Economics Feed

"US fiscal alarm bells are drowning out a deeper problem"

If this keeps up, some day--maybe soon--our time will run out.

The US federal budget is haemorrhaging money. The non-partisan Congressional Budget Office calculates that in the first seven months of the 2023 fiscal year, underlying government revenues are down 10 per cent with spending up 12 per cent. This leaves the federal budget deficit more than three times larger than in the same months of the 2022 fiscal year.

"The antitrust assault on the startup economy"

"As the business world widely recognizes, incumbent/startup acquisitions efficiently combine a startup’s innovation excellence with an incumbent’s scale, scope and access to capital. This potent synthesis can accelerate the process of converting an innovation into a viable product for market release. Unfounded regulatory interventions based on hypothetical models of market failure harm consumers and startups by obstructing the path to commercialization."

"Every Flaw in Consumers is Worse in Voters, Part Deux"

Mike Munger:

Seven years ago, I pointed out a problem with the “market failure” justification for state action against markets. This objection has become more, not less, important with the passage of time. So I’m going to reprise the argument, and make it clear why this problem should be one of the central features of public policy.

The problem is this: every flaw in consumers is worse in voters.

The power of incentives . . .

I've heard it said that to be an economist you must recognize the power of incentives. But to be a good economist you must anticipate how clever people will game the incentives they are given:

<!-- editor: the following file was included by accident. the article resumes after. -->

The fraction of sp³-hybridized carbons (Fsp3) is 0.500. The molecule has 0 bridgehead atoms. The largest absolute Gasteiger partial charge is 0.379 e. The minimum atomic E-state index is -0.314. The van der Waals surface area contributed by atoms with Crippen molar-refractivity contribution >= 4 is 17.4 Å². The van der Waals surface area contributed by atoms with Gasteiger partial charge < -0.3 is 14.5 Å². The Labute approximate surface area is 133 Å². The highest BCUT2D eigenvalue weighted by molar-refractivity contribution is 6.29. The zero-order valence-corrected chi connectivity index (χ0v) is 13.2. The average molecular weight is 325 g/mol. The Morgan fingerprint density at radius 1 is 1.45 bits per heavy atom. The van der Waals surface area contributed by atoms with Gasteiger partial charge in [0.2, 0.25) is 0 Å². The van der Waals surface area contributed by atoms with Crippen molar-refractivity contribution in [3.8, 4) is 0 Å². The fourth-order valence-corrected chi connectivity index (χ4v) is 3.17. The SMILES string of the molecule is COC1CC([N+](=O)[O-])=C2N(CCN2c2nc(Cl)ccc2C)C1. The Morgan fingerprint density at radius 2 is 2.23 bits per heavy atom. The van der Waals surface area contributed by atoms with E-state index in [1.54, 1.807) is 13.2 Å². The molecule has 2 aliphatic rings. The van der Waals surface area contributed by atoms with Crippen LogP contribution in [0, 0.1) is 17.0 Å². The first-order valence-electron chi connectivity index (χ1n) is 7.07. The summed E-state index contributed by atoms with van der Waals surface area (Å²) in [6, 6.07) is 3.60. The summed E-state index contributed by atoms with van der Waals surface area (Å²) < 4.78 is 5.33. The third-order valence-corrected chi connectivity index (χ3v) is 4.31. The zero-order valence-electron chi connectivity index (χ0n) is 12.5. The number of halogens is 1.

My son’s school was having issues with messy bathrooms so every month they reward the boys or girls with ice cream depending on whose bathrooms are cleaner and according to my son it’s become a prank war where they just fuck up each other’s bathroom.

"Will the ‘Millionaires’ Tax’ Hobble the Massachusetts Economy?"

Well, I don't think it will help.

One business owner recently told me that the millionaires’ tax was a significant reason he made Florida his primary residence last year. He, like Calvo-Bacci and many others, was already antsy about the state’s high estate and business taxes as well as the rising cost of living, driving him toward friendlier pastures. Meanwhile, wealth advisers and business consultants throughout the state say that many of their clients are looking seriously into moving beyond Massachusetts’ borders. Some, they say, will definitely move, while others have commissioned studies in preparation to flee in a few years when current leases or other obligations run out.